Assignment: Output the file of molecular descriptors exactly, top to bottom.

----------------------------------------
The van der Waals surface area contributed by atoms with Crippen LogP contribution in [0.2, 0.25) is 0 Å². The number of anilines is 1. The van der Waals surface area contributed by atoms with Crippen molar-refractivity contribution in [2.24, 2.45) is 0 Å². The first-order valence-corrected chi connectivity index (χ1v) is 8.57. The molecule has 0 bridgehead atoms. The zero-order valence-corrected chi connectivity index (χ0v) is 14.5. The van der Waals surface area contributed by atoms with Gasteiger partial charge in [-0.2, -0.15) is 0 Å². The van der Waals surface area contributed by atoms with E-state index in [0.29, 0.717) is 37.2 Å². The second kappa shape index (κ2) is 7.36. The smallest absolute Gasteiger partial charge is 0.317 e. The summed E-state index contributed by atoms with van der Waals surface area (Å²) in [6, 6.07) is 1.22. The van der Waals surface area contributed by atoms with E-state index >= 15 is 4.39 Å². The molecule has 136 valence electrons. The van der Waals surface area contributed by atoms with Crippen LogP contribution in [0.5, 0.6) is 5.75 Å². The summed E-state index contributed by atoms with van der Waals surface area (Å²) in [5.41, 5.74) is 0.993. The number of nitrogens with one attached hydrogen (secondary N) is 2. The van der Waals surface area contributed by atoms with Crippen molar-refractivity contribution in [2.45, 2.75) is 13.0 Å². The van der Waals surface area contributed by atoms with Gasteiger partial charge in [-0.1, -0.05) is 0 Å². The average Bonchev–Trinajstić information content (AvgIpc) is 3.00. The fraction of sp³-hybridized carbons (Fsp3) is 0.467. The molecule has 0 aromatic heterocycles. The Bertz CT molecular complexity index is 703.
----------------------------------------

The van der Waals surface area contributed by atoms with Crippen LogP contribution in [0.2, 0.25) is 0 Å². The number of anilines is 1. The van der Waals surface area contributed by atoms with Crippen molar-refractivity contribution in [2.24, 2.45) is 0 Å². The first-order valence-corrected chi connectivity index (χ1v) is 8.57. The molecule has 0 bridgehead atoms. The zero-order valence-corrected chi connectivity index (χ0v) is 14.5. The van der Waals surface area contributed by atoms with Gasteiger partial charge in [-0.2, -0.15) is 0 Å². The van der Waals surface area contributed by atoms with E-state index in [0.29, 0.717) is 37.2 Å². The second kappa shape index (κ2) is 7.36. The smallest absolute Gasteiger partial charge is 0.317 e. The summed E-state index contributed by atoms with van der Waals surface area (Å²) in [6, 6.07) is 1.22. The van der Waals surface area contributed by atoms with E-state index >= 15 is 4.39 Å². The molecule has 136 valence electrons. The van der Waals surface area contributed by atoms with Crippen LogP contribution in [0.5, 0.6) is 5.75 Å². The summed E-state index contributed by atoms with van der Waals surface area (Å²) in [5.41, 5.74) is 0.993. The number of nitrogens with one attached hydrogen (secondary N) is 2. The van der Waals surface area contributed by atoms with Crippen molar-refractivity contribution in [2.45, 2.75) is 13.0 Å². The van der Waals surface area contributed by atoms with Gasteiger partial charge in [-0.1, -0.05) is 0 Å². The average Bonchev–Trinajstić information content (AvgIpc) is 3.00. The fraction of sp³-hybridized carbons (Fsp3) is 0.467. The molecule has 0 aromatic heterocycles. The Bertz CT molecular complexity index is 703.